“Marijuana can raise heart rate by 20 to 100 percent shortly after smoking,” says Stein. “This effect can last up to three hours, which can be an issue for older smokers, or those with preexisting heart conditions.”

Positive: It Could Slow Cancer Growth
Cannabidiol, a compound found in marijuana, blocks the expression of a gene that encourages the spread of breast cancer, researchers from the California Pacific Medical Center report. 

Negative: Heavy Use Can Increase Stress
The compounds in MJ interact with receptors on the amygdala, the area of the brain that controls your fight-or-flight response, according to research from Vanderbilt University. But chronic use can actually increase anxiety by making these receptors less sensitive. (Try these 5 Ways to Stop Stress in Under 5 Minutes instead.)

Positive: It Soothes Pain
Marijuana can help relieve nerve pain, according to research in the Canadian Medical Association Journal. That makes it a boon for people with conditions like multiple sclerosis, Lyme disease, or certain types of injuries. It can also ease the symptoms of GI issues like Crohn’s and chemo-induced nausea.

Negative: It’s Addictive
Just because it grows from the ground doesn’t mean weed can’t be habit-forming. “Estimates from research suggest that nine percent of marijuana users become addicted,” says Stein. Those who started using it as adolescents and daily smokers are more at risk.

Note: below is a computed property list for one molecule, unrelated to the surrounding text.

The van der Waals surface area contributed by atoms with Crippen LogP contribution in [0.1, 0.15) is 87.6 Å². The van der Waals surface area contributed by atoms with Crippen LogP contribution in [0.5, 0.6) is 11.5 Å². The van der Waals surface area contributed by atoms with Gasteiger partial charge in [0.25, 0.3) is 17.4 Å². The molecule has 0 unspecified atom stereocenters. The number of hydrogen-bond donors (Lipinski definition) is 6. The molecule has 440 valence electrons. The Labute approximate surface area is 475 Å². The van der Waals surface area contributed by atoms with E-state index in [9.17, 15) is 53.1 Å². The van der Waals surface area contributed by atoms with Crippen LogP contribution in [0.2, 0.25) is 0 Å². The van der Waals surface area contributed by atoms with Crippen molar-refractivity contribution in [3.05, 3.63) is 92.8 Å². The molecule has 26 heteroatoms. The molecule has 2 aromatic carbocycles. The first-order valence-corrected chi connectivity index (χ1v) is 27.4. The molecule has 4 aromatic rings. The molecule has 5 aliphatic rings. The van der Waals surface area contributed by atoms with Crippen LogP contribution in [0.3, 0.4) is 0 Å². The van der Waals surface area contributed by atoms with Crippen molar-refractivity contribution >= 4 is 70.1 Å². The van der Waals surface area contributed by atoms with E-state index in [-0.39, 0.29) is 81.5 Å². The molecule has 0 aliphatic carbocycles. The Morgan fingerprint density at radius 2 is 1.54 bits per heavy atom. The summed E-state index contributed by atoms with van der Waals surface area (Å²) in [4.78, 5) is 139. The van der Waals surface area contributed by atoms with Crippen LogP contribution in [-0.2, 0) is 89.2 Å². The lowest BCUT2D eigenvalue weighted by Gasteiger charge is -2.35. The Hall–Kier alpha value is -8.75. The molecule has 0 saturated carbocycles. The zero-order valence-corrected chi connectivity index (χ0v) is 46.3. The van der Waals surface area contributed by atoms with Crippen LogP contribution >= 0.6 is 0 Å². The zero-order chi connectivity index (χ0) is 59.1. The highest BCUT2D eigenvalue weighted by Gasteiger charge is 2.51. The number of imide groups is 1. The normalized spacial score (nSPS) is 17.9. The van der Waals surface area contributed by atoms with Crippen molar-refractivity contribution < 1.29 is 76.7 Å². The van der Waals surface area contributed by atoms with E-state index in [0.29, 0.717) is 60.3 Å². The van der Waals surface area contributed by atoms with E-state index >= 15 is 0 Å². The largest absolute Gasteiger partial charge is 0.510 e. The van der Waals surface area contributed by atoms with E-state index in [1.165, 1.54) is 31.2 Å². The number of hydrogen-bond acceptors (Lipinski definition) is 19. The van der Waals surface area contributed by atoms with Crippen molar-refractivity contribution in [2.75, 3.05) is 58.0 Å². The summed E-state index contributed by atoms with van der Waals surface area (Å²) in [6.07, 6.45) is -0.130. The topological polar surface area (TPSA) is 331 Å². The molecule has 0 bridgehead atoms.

Positive: It Might Keep You Slim
Pot smokers tend to have smaller waists, and are less likely to be obese than non-smokers. Researchers don’t know why. And neither do we—isn’t pot supposed to make you hungry? (Read about another Surprising Factor That May Curb Weight Gain.)

Go on to the next page to see how alcohol stacks up!

Alcohol

Positive: It Boosts Creativity
Okay, not all ideas we have while drinking are great—but booze can get the creative juices flowing. In a small study from the University of Illinois at Chicago, people who were slightly tipsy (a blood alcohol content of 0.075, just under the legal driving limit) performed better on a creative problem-solving task than their sober peers. That’s extra-good news, given that Creativity Can Make Us Happier.